Manage employee workloads effectively – Construction is a competitive business, and it doesn’t take much to convince an employee to leave your organization for potentially greener pastures. Employee retention becomes even more of a difficult task if your company does a lot of seasonal work, since your workers are often more likely to leave when the weather changes and the opportunities dry up. To combat the problem, we really makes a concerted effort to keep our employees busy and on the job. And if we can fill up their plate with work, so to speak, they’ll be less inclined to leave us in order to make a couple cents more per hour.
Keep your equipment well-maintained – As an organization, we take great pride in keeping our fleet of machines clean, safe and running well. Quite often people tell us they want to come work with us because the quality of our equipment. It doesn’t break down, and it has air conditioning, a radio and other amenities. Most importantly though, our equipment does its job.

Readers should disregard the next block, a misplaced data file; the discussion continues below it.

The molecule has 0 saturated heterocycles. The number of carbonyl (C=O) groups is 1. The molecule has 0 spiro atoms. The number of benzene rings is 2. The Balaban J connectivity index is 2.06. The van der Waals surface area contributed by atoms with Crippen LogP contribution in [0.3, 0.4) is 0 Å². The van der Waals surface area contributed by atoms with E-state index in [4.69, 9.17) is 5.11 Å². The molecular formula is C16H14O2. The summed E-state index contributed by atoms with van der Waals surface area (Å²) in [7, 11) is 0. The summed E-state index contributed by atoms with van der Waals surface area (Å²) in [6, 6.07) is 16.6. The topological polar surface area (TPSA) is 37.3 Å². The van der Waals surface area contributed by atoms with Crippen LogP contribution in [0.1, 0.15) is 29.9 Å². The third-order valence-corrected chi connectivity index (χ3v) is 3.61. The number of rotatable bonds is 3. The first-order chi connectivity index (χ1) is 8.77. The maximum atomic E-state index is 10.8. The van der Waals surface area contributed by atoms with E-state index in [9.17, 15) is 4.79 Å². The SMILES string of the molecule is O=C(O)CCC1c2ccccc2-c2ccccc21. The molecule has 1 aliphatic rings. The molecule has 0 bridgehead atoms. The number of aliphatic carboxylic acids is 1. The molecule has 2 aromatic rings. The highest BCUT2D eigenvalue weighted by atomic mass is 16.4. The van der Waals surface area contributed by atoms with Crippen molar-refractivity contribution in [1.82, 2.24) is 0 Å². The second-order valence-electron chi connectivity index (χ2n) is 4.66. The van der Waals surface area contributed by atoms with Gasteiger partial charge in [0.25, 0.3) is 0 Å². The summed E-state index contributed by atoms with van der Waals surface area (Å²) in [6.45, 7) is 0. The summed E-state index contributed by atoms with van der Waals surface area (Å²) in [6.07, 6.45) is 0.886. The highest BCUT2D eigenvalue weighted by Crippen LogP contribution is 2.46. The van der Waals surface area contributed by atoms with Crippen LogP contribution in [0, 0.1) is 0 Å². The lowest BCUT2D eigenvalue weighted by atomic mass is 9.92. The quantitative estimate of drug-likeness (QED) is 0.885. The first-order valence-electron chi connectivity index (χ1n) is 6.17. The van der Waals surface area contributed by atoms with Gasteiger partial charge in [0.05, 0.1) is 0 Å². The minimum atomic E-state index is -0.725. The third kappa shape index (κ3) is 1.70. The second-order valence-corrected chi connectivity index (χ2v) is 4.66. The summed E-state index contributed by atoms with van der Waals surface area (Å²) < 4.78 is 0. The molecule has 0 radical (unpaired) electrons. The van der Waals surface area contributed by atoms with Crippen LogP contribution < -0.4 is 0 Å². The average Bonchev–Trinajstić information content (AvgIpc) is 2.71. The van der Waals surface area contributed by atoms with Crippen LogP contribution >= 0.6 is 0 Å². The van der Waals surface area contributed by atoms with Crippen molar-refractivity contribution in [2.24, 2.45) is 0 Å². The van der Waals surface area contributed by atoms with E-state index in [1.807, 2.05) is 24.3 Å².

Be transparent – We make it a priority to share our corporate priorities, strategies and initiatives with our workforce. It’s important for our employees to be able to understand where we are as an organization, where we’re headed, and what we’re trying to achieve. For example, our company regularly holds “town hall” meetings to explain to our employees what direction the company is going and inform them of the latest news and happenings. Transparency is a must for us, and if our employees ever find themselves unsure about anything, we encourage them to speak up and get the information they need to do their jobs as efficiently and as effectively as possible. One way we encourage communication is through our recently developed program “Speak Out For Safety.” Now anyone in our company can shut down a crew’s work just by pulling out a card and saying, “This doesn’t seem right. Can we review this?”